{'coefficients': [187/1620, -122/27, 9/7, 103/20, -13/5, 31/54, -19/2835], 
 'offsets': [-2, 1, 0, 2, 3, 4, 7], 
 'accuracy': 5}

Matrix Representation

For a given FinDiff differential operator, you can get the matrix representation using the

matrix(shape)
method, e.g.
x = [np.linspace(0, 6, 7)]
d2_dx2 = FinDiff(0, x[1]-x[0], 2)
u = x**2

mat = d2_dx2.matrix(u.shape) # this method returns a scipy sparse matrix print(mat.toarray())

has the output

[[ 2. -5.  4. -1.  0.  0.  0.]
 [ 1. -2.  1.  0.  0.  0.  0.]
 [ 0.  1. -2.  1.  0.  0.  0.]
 [ 0.  0.  1. -2.  1.  0.  0.]
 [ 0.  0.  0.  1. -2.  1.  0.]
 [ 0.  0.  0.  0.  1. -2.  1.]
 [ 0.  0.  0. -1.  4. -5.  2.]]

The same works for differential operators in higher dimensions. Of course, you can use this matrix to perform the differentiation manually by matrix-vector multiplication:

d2u_dx2 = mat.dot(u.reshape(-1))

Examples using the matrix representation like solving the Schrödinger equation can be found in this blog.

Stencils

You can also take a look at the finite difference stencils, e.g. for a 2D grid:

import numpy as np
from findiff import FinDiff

x, y = np.linspace(0, 1, 100) X, Y = np.meshgrid(x, y, indexing='ij') u = X3 + Y3 laplace_2d = FinDiff(0, x[1]-x[0], 2) + FinDiff(1, y[1]-y[0], 2)

stencil = laplace_2d.stencil(u.shape)

print(stencil)

yields the following output

('L', 'L'): {(0, 0): 4.0, (1, 0): -5.0, (2, 0): 4.0, (3, 0): -1.0, (0, 1): -5.0, (0, 2): 4.0, (0, 3): -1.0}
('L', 'C'): {(0, 0): 0.0, (1, 0): -5.0, (2, 0): 4.0, (3, 0): -1.0, (0, -1): 1.0, (0, 1): 1.0}
('L', 'H'): {(0, 0): 4.0, (1, 0): -5.0, (2, 0): 4.0, (3, 0): -1.0, (0, -3): -1.0, (0, -2): 4.0, (0, -1): -5.0}
('C', 'L'): {(-1, 0): 1.0, (0, 0): 0.0, (1, 0): 1.0, (0, 1): -5.0, (0, 2): 4.0, (0, 3): -1.0}
('C', 'C'): {(-1, 0): 1.0, (0, 0): -4.0, (1, 0): 1.0, (0, -1): 1.0, (0, 1): 1.0}
('C', 'H'): {(-1, 0): 1.0, (0, 0): 0.0, (1, 0): 1.0, (0, -3): -1.0, (0, -2): 4.0, (0, -1): -5.0}
('H', 'L'): {(-3, 0): -1.0, (-2, 0): 4.0, (-1, 0): -5.0, (0, 0): 4.0, (0, 1): -5.0, (0, 2): 4.0, (0, 3): -1.0}
('H', 'C'): {(-3, 0): -1.0, (-2, 0): 4.0, (-1, 0): -5.0, (0, 0): 0.0, (0, -1): 1.0, (0, 1): 1.0}
('H', 'H'): {(-3, 0): -1.0, (-2, 0): 4.0, (-1, 0): -5.0, (0, 0): 4.0, (0, -3): -1.0, (0, -2): 4.0, (0, -1): -5.0}

This is a dictionary with the characteristic points as keys and the stencils as values. The 2D grid has 3**2 = 9 "characteristic points", so it has 9 stencils.

'L' stands for 'lowest index' (which is 0), 'H' for 'highest index' (which is the number of points on the given axis minus 1) and 'C' for 'center', i.e. a grid point not at the boundary of the axis.

In 2D the characteristic points are center points ('C', 'C'), corner points: ('L', 'L'), ('L', 'H'), ('H', 'L'), ('H', 'H') and edge-points (all others). For N > 2 dimensions the characteristic points are 3**N analogous tuples with N indices each.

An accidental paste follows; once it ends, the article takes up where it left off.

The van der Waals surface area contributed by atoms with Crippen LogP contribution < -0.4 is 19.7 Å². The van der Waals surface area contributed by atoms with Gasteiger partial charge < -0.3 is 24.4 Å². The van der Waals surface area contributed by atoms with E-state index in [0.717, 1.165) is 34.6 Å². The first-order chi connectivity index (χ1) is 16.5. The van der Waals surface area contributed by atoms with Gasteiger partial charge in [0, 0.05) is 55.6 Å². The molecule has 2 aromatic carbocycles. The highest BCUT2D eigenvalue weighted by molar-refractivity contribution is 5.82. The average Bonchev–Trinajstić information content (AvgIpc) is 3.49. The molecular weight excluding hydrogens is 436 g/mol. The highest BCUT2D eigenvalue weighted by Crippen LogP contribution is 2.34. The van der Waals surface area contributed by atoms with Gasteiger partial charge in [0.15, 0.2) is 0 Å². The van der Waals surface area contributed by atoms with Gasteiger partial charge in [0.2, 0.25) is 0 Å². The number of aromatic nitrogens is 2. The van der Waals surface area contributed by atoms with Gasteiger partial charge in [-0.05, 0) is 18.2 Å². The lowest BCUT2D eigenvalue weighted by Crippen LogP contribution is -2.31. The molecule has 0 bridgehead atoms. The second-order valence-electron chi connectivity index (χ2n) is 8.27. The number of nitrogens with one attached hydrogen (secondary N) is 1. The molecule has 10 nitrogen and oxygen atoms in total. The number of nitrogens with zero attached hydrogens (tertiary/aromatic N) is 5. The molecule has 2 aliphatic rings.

Each stencil is a dictionary itself with the index offsets as keys and the finite difference coefficients as values.

In order to apply the stencil manually, you can use

lap_u = stencil.apply_all(u)

which iterates over all grid points, selects the right right stencil and applies it.

Partial Differential Equations

findiff can be used to easily formulate and solve partial differential equation problems

where L is a general linear differential operator.

In order to obtain a unique solution, Dirichlet, Neumann or more general boundary conditions can be applied.

Boundary Value Problems

Example 1: 1D forced harmonic oscillator with friction

Find the solution of

harmonicOscillator

subject to the (Dirichlet) boundary conditions

BCharmonicOscillator

from findiff import FinDiff, Id, PDE

shape = (300, ) t = numpy.linspace(0, 10, shape[0]) dt = t[1]-t[0]

L = FinDiff(0, dt, 2) - FinDiff(0, dt, 1) + Coef(5) * Id() f = numpy.cos(2*t)

bc = BoundaryConditions(shape) bc[0] = 0 bc[-1] = 1

pde = PDE(L, f, bc) u = pde.solve()

Result:

ResultHOBVP

Example 2: 2D heat conduction

A plate with temperature profile given on one edge and zero heat flux across the other edges, i.e.

heat2D

with Dirichlet boundary condition

and Neumann boundary conditions

shape = (100, 100)
x, y = np.linspace(0, 1, shape[0]), np.linspace(0, 1, shape[1])
dx, dy = x[1]-x[0], y[1]-y[0]
X, Y = np.meshgrid(x, y, indexing='ij')

L = FinDiff(0, dx, 2) + FinDiff(1, dy, 2) f = np.zeros(shape)

bc = BoundaryConditions(shape) bc[1,:] = FinDiff(0, dx, 1), 0 # Neumann BC bc[-1,:] = 300. - 200*Y # Dirichlet BC bc[:, 0] = 300. # Dirichlet BC bc[1:-1, -1] = FinDiff(1, dy, 1), 0 # Neumann BC

pde = PDE(L, f, bc) u = pde.solve()

Result:

Documentation and Examples

You can find the documentation of the code including examples of application at https://findiff.readthedocs.io/en/latest/.